Armed Forces Overview: The Indonesia Armed Forces (Tentara Nasional Indonesia—TNI) totaled some 346,000 active-duty personnel in 2004. The component services are the Army (TNI—Angkatan Darat), 265,000; Navy (TNI—Angkatan Laut), an estimated 57,000, of which 15,000 are marines and 1,000 are part of Naval Aviation; and Air Force (TNI—Angkatan Udara), 24,000, of which 4,000 are “quick-action” paratroopers. There is a reserve force of 400,000. With the transition to democratic rule beginning in 1998, the government endeavored to undertake steps to reform the TNI in order to improve public opinion about the military and to bring the military under civilian control. Among such steps were the devolution of the national police from the armed forces to the Office of the President and official transfer of responsibility for internal security from the TNI to the police in April 1999, focusing the military’s attention on national defense rather than domestic policing. Another important reform was a provision that military personnel had to retire or resign before occupying an elected or appointed civilian government position. However, the TNI successfully resisted transformation of its territorial command structure because of threats of terrorism and separatism, and because it needs this structure to support its huge business empire, from which it obtains an estimated two-thirds of its funding (the government budget provides only one-third of the funds needed to operate and equip the military and national police). After several years in disrepute because of revelations of extensive human rights abuses, the TNI has regained much of its lost prestige. Many Indonesians appear to favor military firmness as the country is facing terrorist, separatist, and ethnic conflict as well as a moribund economy.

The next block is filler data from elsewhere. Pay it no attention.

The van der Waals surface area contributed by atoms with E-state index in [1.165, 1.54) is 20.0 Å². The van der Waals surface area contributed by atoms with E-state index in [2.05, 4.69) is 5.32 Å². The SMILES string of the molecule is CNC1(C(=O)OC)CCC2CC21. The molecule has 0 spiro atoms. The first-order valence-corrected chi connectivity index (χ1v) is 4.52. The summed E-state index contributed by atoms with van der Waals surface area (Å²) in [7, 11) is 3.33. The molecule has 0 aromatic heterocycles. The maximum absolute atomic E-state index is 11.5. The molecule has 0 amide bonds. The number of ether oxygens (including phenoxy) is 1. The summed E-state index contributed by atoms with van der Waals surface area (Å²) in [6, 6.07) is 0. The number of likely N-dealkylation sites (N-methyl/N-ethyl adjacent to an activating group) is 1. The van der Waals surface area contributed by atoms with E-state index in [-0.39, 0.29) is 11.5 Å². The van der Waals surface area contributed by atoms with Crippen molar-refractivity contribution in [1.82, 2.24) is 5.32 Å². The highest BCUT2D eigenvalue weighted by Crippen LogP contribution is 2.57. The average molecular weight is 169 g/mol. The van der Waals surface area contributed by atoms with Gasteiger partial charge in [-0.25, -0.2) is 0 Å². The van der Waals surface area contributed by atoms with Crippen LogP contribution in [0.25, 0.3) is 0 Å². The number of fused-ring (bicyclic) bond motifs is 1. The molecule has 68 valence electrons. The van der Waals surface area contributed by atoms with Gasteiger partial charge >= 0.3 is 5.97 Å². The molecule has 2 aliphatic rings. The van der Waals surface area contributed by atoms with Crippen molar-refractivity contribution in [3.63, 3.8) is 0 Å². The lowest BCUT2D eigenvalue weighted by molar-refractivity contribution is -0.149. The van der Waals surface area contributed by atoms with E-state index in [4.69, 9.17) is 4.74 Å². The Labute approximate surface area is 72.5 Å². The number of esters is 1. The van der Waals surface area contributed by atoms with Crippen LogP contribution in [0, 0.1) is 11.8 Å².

Foreign Military Relations: Indonesia enjoys cordial military-to-military relations with a wide range of nations. Its closest ties are with fellow members of Association of Southeast Asian Nations (ASEAN). Formerly close ties to the United States, Australia, and some European countries became strained in the 1990s over human rights issues; many countries cut back their military relations with the TNI after the rampage of army and army-supported militia forces in East Timor in 1999. Because of arms sales embargoes imposed by its primary sources in the United States, Indonesia has turned to Russia and other nations of the former Soviet Union, South Korea, and Poland, among others, for major arms purchases.